2.Not Absolute : Our Rights are not absolute. There are certain restrictions imposed on each of them. These  restrictions have been imposed as a safeguard against encroachment by others upon the similar rights of one or more citizens.

3.Justiciable : If at all, there is an encroachment of the Rights by the State, a person or a body of persons, we have been given the right to knock at the doors of the judiciary and get them redressed. legislature in the country can be struck down by the court, if it abridges any of the Fundamental Rights guaranteed by our Constitution.

4. Comprehensive : The Fundamental Rights have a comprehensive approach. They tend to safeguard our social, economic, cultural and religious interests very zealously.
5. Suspendable : The Fundamental Rights of the citizens of India can be suspended in the event of a National Emergency in the interests of the safety and integrity of our country.

Our Constitution in the beginning bestowed seven Fundamental Rights on us. They were :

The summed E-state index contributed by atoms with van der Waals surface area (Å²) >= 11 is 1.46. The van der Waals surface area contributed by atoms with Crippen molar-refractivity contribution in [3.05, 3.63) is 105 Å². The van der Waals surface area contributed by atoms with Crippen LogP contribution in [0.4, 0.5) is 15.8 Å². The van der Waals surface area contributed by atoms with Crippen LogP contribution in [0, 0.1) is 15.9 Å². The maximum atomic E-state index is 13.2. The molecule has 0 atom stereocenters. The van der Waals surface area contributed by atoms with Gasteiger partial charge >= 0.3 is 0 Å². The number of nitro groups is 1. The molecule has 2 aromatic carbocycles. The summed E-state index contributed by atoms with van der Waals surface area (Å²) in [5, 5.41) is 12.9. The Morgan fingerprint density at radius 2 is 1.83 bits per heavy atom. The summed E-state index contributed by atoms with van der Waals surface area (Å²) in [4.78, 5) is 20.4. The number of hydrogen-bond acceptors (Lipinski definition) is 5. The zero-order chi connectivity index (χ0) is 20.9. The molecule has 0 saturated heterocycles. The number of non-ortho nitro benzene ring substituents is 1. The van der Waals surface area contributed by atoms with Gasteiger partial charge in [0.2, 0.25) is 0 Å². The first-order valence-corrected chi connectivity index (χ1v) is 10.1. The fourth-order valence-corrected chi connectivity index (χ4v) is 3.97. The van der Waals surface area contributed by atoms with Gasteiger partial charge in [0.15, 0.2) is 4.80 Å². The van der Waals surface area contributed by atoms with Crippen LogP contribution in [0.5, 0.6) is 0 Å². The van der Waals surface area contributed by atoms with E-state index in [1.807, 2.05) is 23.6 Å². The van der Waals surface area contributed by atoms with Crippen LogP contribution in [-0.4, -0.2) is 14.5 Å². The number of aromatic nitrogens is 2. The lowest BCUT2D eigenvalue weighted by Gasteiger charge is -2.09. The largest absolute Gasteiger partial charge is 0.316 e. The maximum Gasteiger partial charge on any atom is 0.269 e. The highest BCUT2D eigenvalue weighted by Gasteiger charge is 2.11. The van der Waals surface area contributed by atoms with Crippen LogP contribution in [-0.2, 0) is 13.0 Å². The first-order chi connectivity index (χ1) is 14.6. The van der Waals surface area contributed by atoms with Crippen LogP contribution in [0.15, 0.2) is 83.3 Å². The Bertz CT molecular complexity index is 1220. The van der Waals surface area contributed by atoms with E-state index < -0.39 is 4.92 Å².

1. Right to Equality
2. Right to Freedom
3. Right Against Exploitation
4. Right to Freedom of Religion
5. Cultural and Educational Right
6. Right to Property
7. Right to Constitutional Remedies
1. Right to Equality (Articles 14 to 18) : First through the feudal system and then by the British rule, a class of so-called high-ups was created in India. The age-old caste system had caused the cancer of untouchability in the Indian social life. Right to Equality seeks to undo these wrongs under the provisions of Articles 14 to 18 of the Constitution.
Article 14 establishes equality before law and equality in protection by law irrespective of status, caste, creed, religion, sect, sex or colour.
Article 15 prohibits any sort of discrimination among the citizens of the Republic on all or any of the grounds mentioned in the case of Article 14 as stated above. This provision does not prevent any State or Central Government from making provisions for the uplift of economically, socially or educationally backward sections of a particular state cannot be made a condition for appointment to a particular job under the Government.
Equality of opportunity in all fields of public life is guaranteed by Article 16 of the Constitution of the Republic of India. No individual can be discriminated against on grounds of caste, religion, sect, race, sex or place of birth in public appointments. However, this article does not restrict the reservation of posts for the Scheduled Castes and the Scheduled Tribes.
Practising of untouchability in any form has been made an offence punishable by law. Thus Article 17 has virtually erased the age-long slur on the face of Indian social order.